Sunday, 1 September 2013

Roadside Trees of Italy : Olive

 Olive, Olea europaea, which means ‘oil from/of Europe’, is an evergreen tree native to the Mediterranean region.   It is easily recognized by its silvery green oblong leaves.  Flowers are small white.  The fruit is a small drupe.

There are six natural subspecies of Olea europaea distributed over a wide range :
1. Olea europaea subsp. europaea ( Mediterranean Basin )
2. Olea europaea subsp. cuspidata ( from South Africa throughout East Africa, Arabia to South West China )
3. Olea europaea subsp. guanchica ( Canaries )
4. Olea europaea subsp. cerasiformis ( Madeira ) ( tetraploid )
5. Olea europaea subsp. maroccana ( Morocco ) ( hexaploid )
6. Olea europaea subsp. laperrinei ( Algeria, Sudan, Niger )

Though, there are thousands of cultivars of the Olea europaea.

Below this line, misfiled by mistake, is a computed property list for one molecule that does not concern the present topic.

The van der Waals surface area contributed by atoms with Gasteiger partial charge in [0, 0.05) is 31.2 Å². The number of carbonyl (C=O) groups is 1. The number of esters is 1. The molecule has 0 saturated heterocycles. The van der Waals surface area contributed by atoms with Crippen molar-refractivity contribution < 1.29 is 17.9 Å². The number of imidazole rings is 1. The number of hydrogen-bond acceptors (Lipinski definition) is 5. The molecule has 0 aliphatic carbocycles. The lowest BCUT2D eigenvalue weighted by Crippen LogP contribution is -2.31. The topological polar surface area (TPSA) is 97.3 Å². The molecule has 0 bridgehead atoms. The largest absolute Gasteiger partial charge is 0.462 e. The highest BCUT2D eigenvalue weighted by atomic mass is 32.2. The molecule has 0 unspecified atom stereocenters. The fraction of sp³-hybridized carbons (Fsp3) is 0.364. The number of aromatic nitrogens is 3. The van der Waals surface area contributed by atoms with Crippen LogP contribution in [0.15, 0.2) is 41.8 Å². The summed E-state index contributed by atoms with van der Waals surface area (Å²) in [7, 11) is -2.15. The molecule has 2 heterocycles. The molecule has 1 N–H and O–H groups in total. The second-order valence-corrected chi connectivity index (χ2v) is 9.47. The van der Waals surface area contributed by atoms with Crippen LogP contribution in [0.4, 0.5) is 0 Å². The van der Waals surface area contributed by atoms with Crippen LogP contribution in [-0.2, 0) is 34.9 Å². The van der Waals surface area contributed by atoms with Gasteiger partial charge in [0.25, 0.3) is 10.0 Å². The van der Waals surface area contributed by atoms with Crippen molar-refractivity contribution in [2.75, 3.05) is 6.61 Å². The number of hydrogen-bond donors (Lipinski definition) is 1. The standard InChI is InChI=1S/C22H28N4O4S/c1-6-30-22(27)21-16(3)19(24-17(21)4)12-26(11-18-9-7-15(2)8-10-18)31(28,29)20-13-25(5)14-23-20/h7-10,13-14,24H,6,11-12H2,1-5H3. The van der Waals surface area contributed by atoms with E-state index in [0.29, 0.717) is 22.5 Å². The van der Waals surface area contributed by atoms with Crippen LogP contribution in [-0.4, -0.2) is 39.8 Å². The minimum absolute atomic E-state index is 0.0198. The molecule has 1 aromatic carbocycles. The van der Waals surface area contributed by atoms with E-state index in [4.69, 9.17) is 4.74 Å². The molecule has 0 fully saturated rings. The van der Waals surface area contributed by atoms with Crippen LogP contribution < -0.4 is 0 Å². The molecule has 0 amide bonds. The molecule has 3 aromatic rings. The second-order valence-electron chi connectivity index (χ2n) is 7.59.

Olive tree is very hardy.  They are drought-, disease-, and fire-resistant.  The root system is capable to regenerate even if the above-ground structure is destroyed.  It is therefore many olive trees are said to be hundred of years old.  A few were claimed to be over one or two thousand years old.

The olive tree are cultivated for olive oil, fine wood, olive leaf and the olive fruit.     Olive oil is produced by grinding olives and extracting the oil mechanically or chemically.  Italy alone, produced over 15% of world’s olive oil.   Olive leaves are used for its medicinal properties. 

Interestingly, olives are harvested by shaking the bough or the whole tree.  Net are wrap around the trunk to catch the fallen fruits.  Table olive are hand-picked.  Bruised fruits tend to be inferior quality.

Fresh olives are not palatable as they contain oleuropein, which make them bitter ; and phenolic compounds  They are cured with lye, brine or fresh water to make them more palatable.   Oleuropein is removed by soaking in fresh water or brine.  Most olives will be allowed to ferment before being packed in brine solution.  Olives can be flavoured by soaking in a marinade or pitted and stuffed.

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